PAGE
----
Care2 Causes | Heavy Rains Bring Dog-Killing Bacteria to Northern California
By: Tex Dworkin
February 19, 2017
Northern California has seen more than its fair share of rain this winter. Given the drought, this of course comes as welcomed news for many. But for a few unlucky dogs, the recent rains most likely contributed to their demise.
As KPIX News reported, the rain could be to blame for a deadly bacteria killing Bay Area dogs. In San Francisco, two pets have already died from the disease. The bacteria is called leptospirosis and it’s often found in puddles and other types of stagnant water.
Goussev says that they’ve already seen five leptospirosis cases in the last two months, which is more than they typically see in an entire year. Two dogs died, including 13-year-old Gertie.
She died at the end of January from becoming infected with leptospirosis. The owner suspects that she was infected at John McLaren Park where she would often play.
What does rain have to do with it? Wildlife including rodents can carry and spread the deadly bacteria. Staci Goussev with San Francisco Veterinary Specialists explains how the rain factors in:
“Every time they urinate that urine gets released into the environment. And with all the rain, it’s getting washed into puddles, lakes, streams and ponds. And that’s how dogs are being exposed to it.”
So the more it rains, the more risk there is of this potentially fatal bacteria spreading.
The good news is that the disease is treatable, but you have to act quickly. Infected pets usually show signs about seven days after exposure. Goussev describes the symptoms: “Most typically, the signs commonly we will see first will be decrease in appetite to complete anorexia, vomiting, some dogs will actually show a yellow tinge to their mucus membranes or skin.”
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If you suspect your pet may be infected, call your vet immediately. Leptospirosis is generally treated with antibiotics and supportive care.
AVMA assures, “When treated early and aggressively, the chances for recovery are good but there is still a risk of permanent residual kidney or liver damage.”
What about prevention? Can you vaccinate your dog ahead of time to safeguard against leptospirosis? The short answer: yes.
It’s interesting. I live in San Francisco, and after hearing about the leptospirosis dog deaths, I called my vet. It turns out—my dog Wilbur already received his ‘lepto’ vaccine. I asked if it was among the list of standard vaccinations that they give dogs, and they said no.
So why was Wilbur vaccinated then? Because my vet asked me if we do a lot of outdoor activity near stagnant water. I recall responding with a resounding “Yes!” So I played it safe and he got the shot.
McClaren Park, where Gertie most likely got infected, is one of Wilbur’s regular stomping grounds, and the exact place I pictured when my vet asked me whether we spend time around stagnant water in the outdoors. It has a prominent pond where lots of dogs and their owners flock to for recreational purposes.
I asked the representative at my vet’s office if they are now recommending that all Bay Area pet owners get the lepto vaccination, as opposed to just outdoor gallivanters like me, and she was quick with her yes.
So it seems their lepto vaccination approach has shifted with the heavy rains.
Not to complicate matters, but the lepto vaccination is not without its critics. Just ask Healthy Pets.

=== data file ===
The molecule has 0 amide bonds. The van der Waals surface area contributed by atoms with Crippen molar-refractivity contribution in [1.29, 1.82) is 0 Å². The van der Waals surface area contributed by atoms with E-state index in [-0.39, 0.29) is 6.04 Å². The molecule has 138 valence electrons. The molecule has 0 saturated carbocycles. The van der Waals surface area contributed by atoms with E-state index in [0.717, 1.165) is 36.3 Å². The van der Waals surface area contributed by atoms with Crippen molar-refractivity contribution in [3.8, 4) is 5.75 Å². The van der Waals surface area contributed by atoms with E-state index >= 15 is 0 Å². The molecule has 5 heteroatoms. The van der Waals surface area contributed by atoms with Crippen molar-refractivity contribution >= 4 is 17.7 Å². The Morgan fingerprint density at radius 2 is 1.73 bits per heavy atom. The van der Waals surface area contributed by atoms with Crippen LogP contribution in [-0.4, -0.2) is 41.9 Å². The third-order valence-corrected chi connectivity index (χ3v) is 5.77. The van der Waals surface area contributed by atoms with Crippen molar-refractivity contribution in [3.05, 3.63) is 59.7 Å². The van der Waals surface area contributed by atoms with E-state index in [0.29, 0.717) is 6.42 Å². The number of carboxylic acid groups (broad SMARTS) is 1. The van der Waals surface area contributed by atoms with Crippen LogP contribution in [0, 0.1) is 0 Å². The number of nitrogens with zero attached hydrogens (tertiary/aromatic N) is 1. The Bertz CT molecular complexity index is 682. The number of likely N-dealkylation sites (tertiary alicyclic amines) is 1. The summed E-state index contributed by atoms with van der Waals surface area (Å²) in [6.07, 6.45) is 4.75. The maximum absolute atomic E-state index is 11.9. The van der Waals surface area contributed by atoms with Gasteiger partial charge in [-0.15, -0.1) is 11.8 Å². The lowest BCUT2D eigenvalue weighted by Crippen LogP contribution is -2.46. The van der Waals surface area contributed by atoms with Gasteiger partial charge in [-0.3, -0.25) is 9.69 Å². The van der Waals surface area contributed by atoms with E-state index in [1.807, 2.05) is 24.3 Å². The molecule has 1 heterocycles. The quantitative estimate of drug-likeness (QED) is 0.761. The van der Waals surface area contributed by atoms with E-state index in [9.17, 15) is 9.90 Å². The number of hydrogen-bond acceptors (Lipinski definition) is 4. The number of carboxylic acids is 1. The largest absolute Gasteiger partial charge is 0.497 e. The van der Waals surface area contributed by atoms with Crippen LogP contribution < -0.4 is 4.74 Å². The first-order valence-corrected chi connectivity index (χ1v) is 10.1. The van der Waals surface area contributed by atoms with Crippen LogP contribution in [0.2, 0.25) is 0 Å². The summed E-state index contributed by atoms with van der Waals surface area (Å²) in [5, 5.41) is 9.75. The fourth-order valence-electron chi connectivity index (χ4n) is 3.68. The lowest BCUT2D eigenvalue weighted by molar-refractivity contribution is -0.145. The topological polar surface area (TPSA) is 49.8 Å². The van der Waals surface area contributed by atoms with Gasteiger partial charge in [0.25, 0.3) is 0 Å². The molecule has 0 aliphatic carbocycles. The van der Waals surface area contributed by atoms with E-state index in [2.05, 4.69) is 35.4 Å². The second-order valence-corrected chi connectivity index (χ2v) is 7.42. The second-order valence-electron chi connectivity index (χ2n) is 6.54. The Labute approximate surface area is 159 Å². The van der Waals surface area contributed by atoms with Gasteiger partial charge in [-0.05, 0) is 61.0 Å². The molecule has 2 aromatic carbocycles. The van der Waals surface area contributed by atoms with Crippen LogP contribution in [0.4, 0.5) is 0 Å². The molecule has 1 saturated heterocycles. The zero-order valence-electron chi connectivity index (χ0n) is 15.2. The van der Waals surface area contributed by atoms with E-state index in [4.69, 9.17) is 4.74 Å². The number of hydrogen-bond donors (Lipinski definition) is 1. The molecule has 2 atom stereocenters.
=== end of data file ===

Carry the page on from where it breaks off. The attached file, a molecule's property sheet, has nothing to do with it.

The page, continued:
The CDC (Centers for Disease Control and Prevention) makes the point that the vaccine does not provide 100% protection. “This is because there are many strains (types) of leptospires (the bacteria that causes leptospirosis), and the vaccine does not provide immunity against all strains.”
But here’s the official stance of the American Veterinary Medical Association:
“Currently available vaccines effectively prevent leptospirosis and protect dogs for at least 12 months. Annual vaccination is recommended for at-risk dogs. Reducing your dog’s exposure to possible sources of the Leptospira bacteria can reduce its chances of infection.”
Goussev says pet owners can minimize exposure by avoiding taking dogs to wet marshy areas. But that’s a tall order when you’re used to regular outdoor gallivanting with your dog.
If you want to protect your pet—in addition to getting your pet vaccinated and choosing your destinations carefully, it’s a good idea when you’re in the outdoors to carry fresh water with you so if your dog becomes thirsty, you have a healthy alternative to stagnant water. And keep a watchful eye on pets to prevent unhealthy slurping.
To help prevent leptospirosis infection, the CDC advises that you keep rodent problems (rats, mice or other animal pests) under control, since rodents can carry and spread the bacteria that causes this disease.
Make no mistake—lepto infection is not just a San Francisco concern. Leptospira bacteria love warm humid climates, according to Healthy Pets.
In 2013 Pedro Diniz, DVM, PhD, College of Veterinary Medicine, Western University of Health Sciences said, “Lepto is everywhere, and veterinarians are reporting it more and more across the country.”
In recent years, cases have popped up in Fresno, Oregon and the Denver area.
And it’s not just pets that are at risk. Humans can become infected as well, so in addition to safeguarding pets from infection, pet owners should take steps to prevent themselves and others from becoming infected with the disease due to an infected pet.
The CDC provides a complete list prevention guidelines for pets and humans. And here’s its obvious but nonetheless worth-mentioning advice: “Always contact your veterinarian and your physician if you have concerns about a possible exposure to an infected animal.”
Care2 Team Blog